developers Developer Guide So, you've decided to use npm to develop (and maybe publish/deploy) your project. Fantastic! There are a few things that you need to do above the simple steps that your users will do to install your program. About These Documents These are man pages. What is a `package` A package is: a) a folder containing a program described by a package.json file b) a gzipped tarball containing (a) c) a url that resolves to (b) d) a @ that is published on the registry with (c) e) a @ that points to (d) f) a that has a "latest" tag satisfying (e) g) a git url that, when cloned, results in (a). Even if you never publish your package, you can still get a lot of benefits of using npm if you just want to write a node program (a), and perhaps if you also want to be able to easily install it elsewhere after packing it up into a tarball (b). Git urls can be of the form: The commit-ish can be any tag, sha, or branch which can be supplied as an argument to git checkout . The package.json File This is important.
Ecrans. Ravalement de façades. Les architectes serviront-ils encore à quelque chose dans la ville numérique ? C’est ce que l’on pourrait conclure en lisant – évidemment à contre-sens – cette brillante analyse, professée par le critique d’architecture Christopher Hawthorne dans le LA Times. Synthèse commentée. Pour la faire courte (et ne pas citer la moitié du texte), Christopher Hawthorne se penche sur la profusion des écrans dans la ville – les écrans digitaux traditionnels, évidemment, mais aussi et surtout les mobiles et smartphones en explosion – qui « transforment chaque coin de rue en Timesquare ». Selon lui, ces écrans « créent un vortex capable d’absorber toute notre attention, rendant le design d’un bâti invisible voire hors de propos ». Pour lui, les architectes peuvent se positionner dans la continuité de cet environnement digitalisé, à l’image de la Gateway Art Tower de l’architecte Eric Owen Moss, sur les façades de laquelle peuvent être projetées des animations artistiques.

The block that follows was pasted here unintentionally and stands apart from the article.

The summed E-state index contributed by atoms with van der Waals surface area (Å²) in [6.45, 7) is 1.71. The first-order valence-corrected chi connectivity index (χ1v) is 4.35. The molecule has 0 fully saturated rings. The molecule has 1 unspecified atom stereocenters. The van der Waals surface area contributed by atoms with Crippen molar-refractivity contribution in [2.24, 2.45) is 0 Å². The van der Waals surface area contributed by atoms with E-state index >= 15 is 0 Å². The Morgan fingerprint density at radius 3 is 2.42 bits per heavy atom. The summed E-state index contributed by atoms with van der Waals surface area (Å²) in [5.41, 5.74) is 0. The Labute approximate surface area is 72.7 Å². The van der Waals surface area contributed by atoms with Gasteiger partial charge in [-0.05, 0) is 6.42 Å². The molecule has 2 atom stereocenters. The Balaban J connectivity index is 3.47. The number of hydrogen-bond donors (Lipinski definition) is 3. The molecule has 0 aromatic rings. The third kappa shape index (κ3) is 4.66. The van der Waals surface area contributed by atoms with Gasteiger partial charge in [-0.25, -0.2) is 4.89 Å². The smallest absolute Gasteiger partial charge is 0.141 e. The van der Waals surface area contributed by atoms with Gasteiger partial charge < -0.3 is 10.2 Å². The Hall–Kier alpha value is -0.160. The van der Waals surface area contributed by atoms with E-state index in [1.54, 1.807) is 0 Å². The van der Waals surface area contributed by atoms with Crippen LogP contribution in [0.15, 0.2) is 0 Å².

Blog | Cinder We're excited to announce the latest Cinder release, version 0.8.5. This is the most significant upgrade to Cinder to date. Here's what it contains: New TinderBox TinderBox has been rewritten from scratch and now includes support for integrating CinderBlocks (prepackaged libraries of code for use with Cinder). Redesigned Window/Event Systems Cinder's windowing and event subsystems have been rewritten to support multiple windows in a single application. Visual C++ 2012 support Cinder and TinderBox now have full support for Visual C++ 2012 (including both the v110 and v110_xp toolsets). New Icons New icons for Cinder apps and TinderBox. C++11 Features By standardizing on Xcode 4.4+ we can ensure the universal availability of unique_ptr, lambda functions, move semantics and several other powerful tools in C++11. vector<DisplayRef> displays = Display::getDisplays();vector<DisplayRef>::const_iterator displayIt;for( displayIt = displays.begin(); displayIt ! Can now be written as Console on Windows
La ville intelligente, ultime utopie avant un chaos urbain généralisé ? Temps de lecture estimé : 6 min Aussi neuf et incertain qu’il soit encore, le concept de « ville intelligente » ou « V.I. » suscite un engouement qui n’est pas sans rappeler celui de la «fée électricité» à la Belle-Epoque. L’essayiste Jérémy Rifkin appelle au développement des technologiques informatiques dont les V.I. dépendent dans l’espoir d’une « troisième révolution industrielle »  . Un engouement croissant, une offre encore immature et segmentée L’homme d’affaires, surtout s’il est informaticien  , y voit une lucrative voie d’accès aux partenariats public-privé : le marché mondial des technologies utilisée pour les projets de V.I. est estimé à 116Mds $  entre 2010 et 2016. Positivisme, déni de démocratie et empreinte environnementale : 3 risques de faire de la V.I. l’ultime utopie Le Corbusier estimait que « là où naît l’ordre, naît le bien-être » et rêvait de faire de la maison une « machine à habiter ».
On Being Wrong In Paris: Finding Truth in Wrong Answers Here’s a problem that’s harder than it seems: Where is Paris? Any simple response proves more ambiguous and brittle than you would expect. But across an ocean of data lies a new way to discover answers, one that accommodates complexity because it is sourced in complexity. A reasonable answer is “the political boundary of the city of Paris, France”. You’d be in not-Paris, hit the city limits, and immediately be in-Paris. No ambiguity, unless you instead meant any of Paris’ other defined statistical areas: its aire urbaine (metropolitan area), pôle urbain (urban area) or couronne périurbaine (commuter belt). Or keep getting your Jules Verne on straight through Paris, France and across the globe. Each of the Parises above is decidedly objective: an unambiguous boundary defined by a central authority. With the information age fully upon us, there’s another way to answer the question “Where is Paris?” What you get is a noisy collection of people: Let’s keep going down this path.